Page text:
The Force is pretty amazing, but so far as we know, it’s power is limited. The most amazing thing I’ve see it do is to preserve a Jedi’s spirit after their physical death. But that’s nothing compared to what the Holy Spirit does for Christians. When we die, our disembodied spirit will be instantly ushered into the presence of God, but this is only a temporary situation because the Holy Spirit will impart new life to our dead bodies. We will be resurrected, just like Jesus.
But if Christ is in you, then even though your body is subject to death because of sin, the Spirit gives life because of righteousness. And if the Spirit of him who raised Jesus from the dead is living in you, he who raised Christ from the dead will also give life to your mortal bodies because of his Spirit who lives in you.
Boom! Beat that, Jedis! We’re not going to be hang out as creep blue ghosts, where George Lucas can arbitrarily change what we look like. We’re going to be resurrected to inhabit a new planet and live with God in His manifest presence forever. That, my friends, makes an epic nine movie franchise look like an extended nap during half-time at a golf tournament for octogenarians.
Let’s begin the conclusion with a quote from George Lucas, “The Force evolved out of various developments of character and plot. I wanted a concept of religion based on the premise that there is a God and there is good and evil. I began to distill the essence of all religions into what I thought was a basic idea common to all religions and common to primitive thinking. I wanted to develop something that was nondenominational but still had a kind of religious reality.”**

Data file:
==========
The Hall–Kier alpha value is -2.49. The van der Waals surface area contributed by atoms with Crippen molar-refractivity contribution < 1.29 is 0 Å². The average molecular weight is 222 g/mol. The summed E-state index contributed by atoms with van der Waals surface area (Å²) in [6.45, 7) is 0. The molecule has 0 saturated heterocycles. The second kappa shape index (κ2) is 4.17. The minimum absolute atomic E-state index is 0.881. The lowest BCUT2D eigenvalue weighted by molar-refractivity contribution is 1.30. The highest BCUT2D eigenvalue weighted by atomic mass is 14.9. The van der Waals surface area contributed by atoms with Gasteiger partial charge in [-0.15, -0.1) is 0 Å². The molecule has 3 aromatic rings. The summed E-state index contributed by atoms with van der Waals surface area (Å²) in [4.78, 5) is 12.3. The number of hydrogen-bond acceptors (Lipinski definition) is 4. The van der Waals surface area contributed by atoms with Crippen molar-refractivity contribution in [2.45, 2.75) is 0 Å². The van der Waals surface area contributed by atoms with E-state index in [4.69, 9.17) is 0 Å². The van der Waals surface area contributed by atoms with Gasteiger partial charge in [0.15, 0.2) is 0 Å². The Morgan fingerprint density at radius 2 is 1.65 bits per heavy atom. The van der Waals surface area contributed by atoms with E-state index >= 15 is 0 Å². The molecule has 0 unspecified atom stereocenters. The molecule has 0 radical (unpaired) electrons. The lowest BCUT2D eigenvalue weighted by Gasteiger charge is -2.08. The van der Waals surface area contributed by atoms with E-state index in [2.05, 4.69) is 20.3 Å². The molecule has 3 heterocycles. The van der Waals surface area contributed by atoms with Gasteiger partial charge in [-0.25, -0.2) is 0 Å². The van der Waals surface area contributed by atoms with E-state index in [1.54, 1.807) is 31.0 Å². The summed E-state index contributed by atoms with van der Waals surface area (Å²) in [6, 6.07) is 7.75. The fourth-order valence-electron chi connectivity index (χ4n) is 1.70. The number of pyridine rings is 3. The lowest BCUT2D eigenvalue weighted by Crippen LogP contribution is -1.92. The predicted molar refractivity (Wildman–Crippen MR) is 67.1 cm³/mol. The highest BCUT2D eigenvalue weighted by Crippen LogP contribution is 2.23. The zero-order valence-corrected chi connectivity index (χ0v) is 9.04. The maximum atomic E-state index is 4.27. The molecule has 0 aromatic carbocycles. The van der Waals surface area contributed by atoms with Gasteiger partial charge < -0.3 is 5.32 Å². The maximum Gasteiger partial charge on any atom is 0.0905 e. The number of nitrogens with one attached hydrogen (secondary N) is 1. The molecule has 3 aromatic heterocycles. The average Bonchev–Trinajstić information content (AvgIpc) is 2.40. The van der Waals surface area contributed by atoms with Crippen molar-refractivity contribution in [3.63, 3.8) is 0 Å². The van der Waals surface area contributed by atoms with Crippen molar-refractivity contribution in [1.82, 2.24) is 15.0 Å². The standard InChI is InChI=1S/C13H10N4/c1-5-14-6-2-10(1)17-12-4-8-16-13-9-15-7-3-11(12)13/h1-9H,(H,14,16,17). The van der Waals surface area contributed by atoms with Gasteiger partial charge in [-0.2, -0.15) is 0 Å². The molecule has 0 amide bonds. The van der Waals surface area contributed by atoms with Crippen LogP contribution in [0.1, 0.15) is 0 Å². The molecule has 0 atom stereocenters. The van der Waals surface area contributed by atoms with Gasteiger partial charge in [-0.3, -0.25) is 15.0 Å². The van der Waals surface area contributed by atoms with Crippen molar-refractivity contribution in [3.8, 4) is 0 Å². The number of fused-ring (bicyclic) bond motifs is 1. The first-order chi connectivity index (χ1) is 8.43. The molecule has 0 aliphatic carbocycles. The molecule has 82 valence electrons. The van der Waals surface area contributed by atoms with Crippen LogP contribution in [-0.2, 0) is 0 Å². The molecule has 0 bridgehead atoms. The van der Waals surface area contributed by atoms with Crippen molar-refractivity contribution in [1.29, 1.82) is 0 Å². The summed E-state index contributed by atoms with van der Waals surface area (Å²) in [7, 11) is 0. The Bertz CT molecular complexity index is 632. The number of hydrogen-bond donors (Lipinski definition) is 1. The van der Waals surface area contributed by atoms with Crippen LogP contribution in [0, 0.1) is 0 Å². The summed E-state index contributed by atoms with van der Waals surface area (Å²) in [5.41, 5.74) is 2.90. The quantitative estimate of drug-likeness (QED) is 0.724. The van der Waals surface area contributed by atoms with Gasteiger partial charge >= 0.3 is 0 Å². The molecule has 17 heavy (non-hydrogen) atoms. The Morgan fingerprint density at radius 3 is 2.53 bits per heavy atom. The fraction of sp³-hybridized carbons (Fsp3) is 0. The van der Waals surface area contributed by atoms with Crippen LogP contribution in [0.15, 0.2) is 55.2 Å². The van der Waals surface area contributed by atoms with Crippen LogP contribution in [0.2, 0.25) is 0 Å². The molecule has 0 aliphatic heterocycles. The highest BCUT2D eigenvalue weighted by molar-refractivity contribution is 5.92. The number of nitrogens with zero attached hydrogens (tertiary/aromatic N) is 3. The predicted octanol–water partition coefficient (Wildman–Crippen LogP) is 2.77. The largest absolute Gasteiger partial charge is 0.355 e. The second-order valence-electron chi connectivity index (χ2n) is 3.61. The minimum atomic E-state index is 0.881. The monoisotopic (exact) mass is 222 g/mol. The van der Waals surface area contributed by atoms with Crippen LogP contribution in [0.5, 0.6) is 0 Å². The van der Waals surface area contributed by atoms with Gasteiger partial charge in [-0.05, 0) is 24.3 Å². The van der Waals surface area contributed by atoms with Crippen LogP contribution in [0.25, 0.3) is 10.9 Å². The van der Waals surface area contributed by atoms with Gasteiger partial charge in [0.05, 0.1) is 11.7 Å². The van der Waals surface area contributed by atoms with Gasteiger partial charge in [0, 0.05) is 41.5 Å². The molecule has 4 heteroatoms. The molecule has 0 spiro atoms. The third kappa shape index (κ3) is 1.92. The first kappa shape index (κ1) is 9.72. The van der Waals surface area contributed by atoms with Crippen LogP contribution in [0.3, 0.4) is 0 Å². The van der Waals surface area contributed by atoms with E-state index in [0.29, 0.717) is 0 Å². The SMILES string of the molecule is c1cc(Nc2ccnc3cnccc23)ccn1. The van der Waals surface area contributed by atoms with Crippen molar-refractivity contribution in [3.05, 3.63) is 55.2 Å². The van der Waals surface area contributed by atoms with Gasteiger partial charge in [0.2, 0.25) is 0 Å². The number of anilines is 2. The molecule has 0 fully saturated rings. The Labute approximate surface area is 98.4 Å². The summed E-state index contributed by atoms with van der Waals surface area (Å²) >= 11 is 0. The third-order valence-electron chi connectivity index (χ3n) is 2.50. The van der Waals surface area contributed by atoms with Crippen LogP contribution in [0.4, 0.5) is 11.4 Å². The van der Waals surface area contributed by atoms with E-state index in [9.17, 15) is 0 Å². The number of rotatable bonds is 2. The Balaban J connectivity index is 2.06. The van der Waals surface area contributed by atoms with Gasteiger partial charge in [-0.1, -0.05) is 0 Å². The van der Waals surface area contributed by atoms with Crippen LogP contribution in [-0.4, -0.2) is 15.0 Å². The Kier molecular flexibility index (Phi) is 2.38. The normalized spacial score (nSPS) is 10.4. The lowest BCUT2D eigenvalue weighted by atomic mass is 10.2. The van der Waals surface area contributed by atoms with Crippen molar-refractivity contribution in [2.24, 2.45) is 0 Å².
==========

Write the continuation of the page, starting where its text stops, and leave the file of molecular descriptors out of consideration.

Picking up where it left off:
The Force was never intended to be analogous to the Holy Spirit—it’s funny how we try to make things fit when they clearly don’t—and that’s a good thing because The Force, as it’s been revealed in the franchise so far isn’t strong enough to even begin to compare with the Holy Spirit. The sad thing is that we often forget the importance of the Holy Spirit in our personal spiritual growth. We treat Him like a force, denying Him both His agency—ability to act and will—and deity. The Holy Spirit is God, and He dwells within all believers, uniting us with each other and God. However, unlike The Force, the Holy Spirit does more than give us power over others or surroundings. He gives us the power of God, power over death, power that transcends creation itself.
How do you feel about The Force?
Do you often forget that the Holy Spirit is personal, powerful, and absolutely necessary to your faith?
*I’ll try to keep my Pentecostalism to myself.
**Quoted in “Jediism as Religion? The Force as Old/New Religious Philosophy” by Zachary Ingle in Fan Phenomena: Star Wars edited by Mike Elovaara and “The Force” entry on Wookiepedia